Twitter data could aide physicians in providing less stressful MRI scans

twitter more pleasant mri
Liz West / Flickr (Creative Commons)
Twitter’s usefulness is extending beyond being just a tool for sending 140-character Game of Thrones spoilers. According to a study published in the Journal of Medical Imaging and Radiation Sciences, the micro-blogging site can help make MRIs a little more pleasant, or at least less traumatic.

Although important in identifying and diagnosing a range of diseases, from various cancers to joint disease, MRIs aren’t a great experience for a lot of people. The process involving squeezing into a tight space while radio waves scan our bodies, plus the worry of what the scan might reveal, can combine to create an extremely stressful situation.

Johnathan Hewis, an investigator working out of Australia’s Charles Sturt University, recently analyzed more than 450 tweets related to MRIs over a monthlong period. Tweets were categorized among three themes: MRI appointment, scan experience, and diagnosis. In addition to the analysis of tweets describing the actual experience — the sounds patients hear and the feelings of claustrophobia – the team was able to monitor tweets leading up to and following the MRI to get an idea of how patients anticipate the scan and how they feel afterward.

A common complaint, according to the study, was that patients weren’t able to select the music playing during the MRI. While a seemingly minor detail of the process, Hewis notes that allowing the patient his or her choice of music could be the key to less anxious MRI patients. “Music choice is a simple intervention that can provide familiarity within a terrifying environment,” he says.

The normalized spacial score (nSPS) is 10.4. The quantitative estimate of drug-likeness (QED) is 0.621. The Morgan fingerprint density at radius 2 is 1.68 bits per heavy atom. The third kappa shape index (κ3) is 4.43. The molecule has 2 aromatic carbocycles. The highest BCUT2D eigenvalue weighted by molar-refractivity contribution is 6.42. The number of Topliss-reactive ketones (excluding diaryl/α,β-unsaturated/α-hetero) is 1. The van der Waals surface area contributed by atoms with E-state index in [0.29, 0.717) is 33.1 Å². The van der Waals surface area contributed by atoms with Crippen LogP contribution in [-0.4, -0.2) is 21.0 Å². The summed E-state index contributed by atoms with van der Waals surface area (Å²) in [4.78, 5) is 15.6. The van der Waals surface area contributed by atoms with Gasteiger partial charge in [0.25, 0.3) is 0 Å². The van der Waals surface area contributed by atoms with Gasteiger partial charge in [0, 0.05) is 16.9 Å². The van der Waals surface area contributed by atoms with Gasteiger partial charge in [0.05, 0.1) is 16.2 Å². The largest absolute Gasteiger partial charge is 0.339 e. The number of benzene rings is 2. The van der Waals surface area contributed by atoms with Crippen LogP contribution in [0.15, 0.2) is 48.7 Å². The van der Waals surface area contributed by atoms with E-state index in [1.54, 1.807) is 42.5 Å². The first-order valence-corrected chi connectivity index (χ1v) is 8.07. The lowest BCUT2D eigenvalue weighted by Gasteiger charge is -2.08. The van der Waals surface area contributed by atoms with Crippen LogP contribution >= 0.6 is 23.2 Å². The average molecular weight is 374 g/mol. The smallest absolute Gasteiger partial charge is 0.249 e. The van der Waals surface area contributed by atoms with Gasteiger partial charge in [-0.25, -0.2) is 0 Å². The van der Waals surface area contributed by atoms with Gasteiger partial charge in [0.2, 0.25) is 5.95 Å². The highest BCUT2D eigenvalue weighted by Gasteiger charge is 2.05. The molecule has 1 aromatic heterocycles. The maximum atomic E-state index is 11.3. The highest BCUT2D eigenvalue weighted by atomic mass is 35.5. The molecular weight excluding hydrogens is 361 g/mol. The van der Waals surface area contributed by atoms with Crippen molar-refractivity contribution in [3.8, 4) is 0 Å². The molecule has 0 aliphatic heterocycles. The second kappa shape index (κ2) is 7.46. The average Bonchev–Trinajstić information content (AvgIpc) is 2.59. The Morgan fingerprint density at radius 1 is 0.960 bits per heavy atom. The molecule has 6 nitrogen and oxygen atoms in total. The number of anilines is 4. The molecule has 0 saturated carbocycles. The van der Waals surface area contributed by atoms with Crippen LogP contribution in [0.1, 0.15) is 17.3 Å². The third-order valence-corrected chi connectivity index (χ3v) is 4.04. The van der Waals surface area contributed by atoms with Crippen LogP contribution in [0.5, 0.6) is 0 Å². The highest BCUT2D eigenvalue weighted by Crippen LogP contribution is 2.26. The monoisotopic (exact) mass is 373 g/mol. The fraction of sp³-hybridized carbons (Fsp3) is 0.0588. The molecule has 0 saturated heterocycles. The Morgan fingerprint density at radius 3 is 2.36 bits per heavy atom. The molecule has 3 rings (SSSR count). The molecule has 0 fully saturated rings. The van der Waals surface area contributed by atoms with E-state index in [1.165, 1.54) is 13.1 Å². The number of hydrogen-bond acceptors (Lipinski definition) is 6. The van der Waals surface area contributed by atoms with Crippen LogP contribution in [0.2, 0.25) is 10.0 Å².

The team also found among the stressful tweets, a number of supportive messages from friends and family members. Other positive tweets included patients praising their doctors and medical facilities, to some even appreciating the MRI as an opportunity to relax or nap.

Because of the enormous popularity and ubiquitous nature of Twitter and other social networks, they are increasingly becoming significant data mines in the medical field. From analyzing tweets to determine how many people are getting vaccinated, to using the data to rate a hospital’s trustworthiness, Twitter has become a social tool perfect for improving lives, even in the world of MRIs.


It’s back! Here’s how to switch to Twitter’s reverse chronological feed

Twitter has finally brought back the reverse chronological feed, allowing you to see your feed based on the newest tweets, rather than using Twitter's algorithm that shows what it thinks you want to see. It's easy to switch.
Social Media

Twitter extends its new timeline feature to Android users

Twitter users with an Android device can now quickly switch between an algorithm-generated timeline and one that shows the most recent tweets first. The new feature landed for iPhone users last month.
Emerging Tech

Face-scanning A.I. can help doctors spot unusual genetic disorders

Facial recognition can unlock your phone. Could it also be used to identify whether a person has a rare genetic disorder, based on their facial features? New research suggests it can.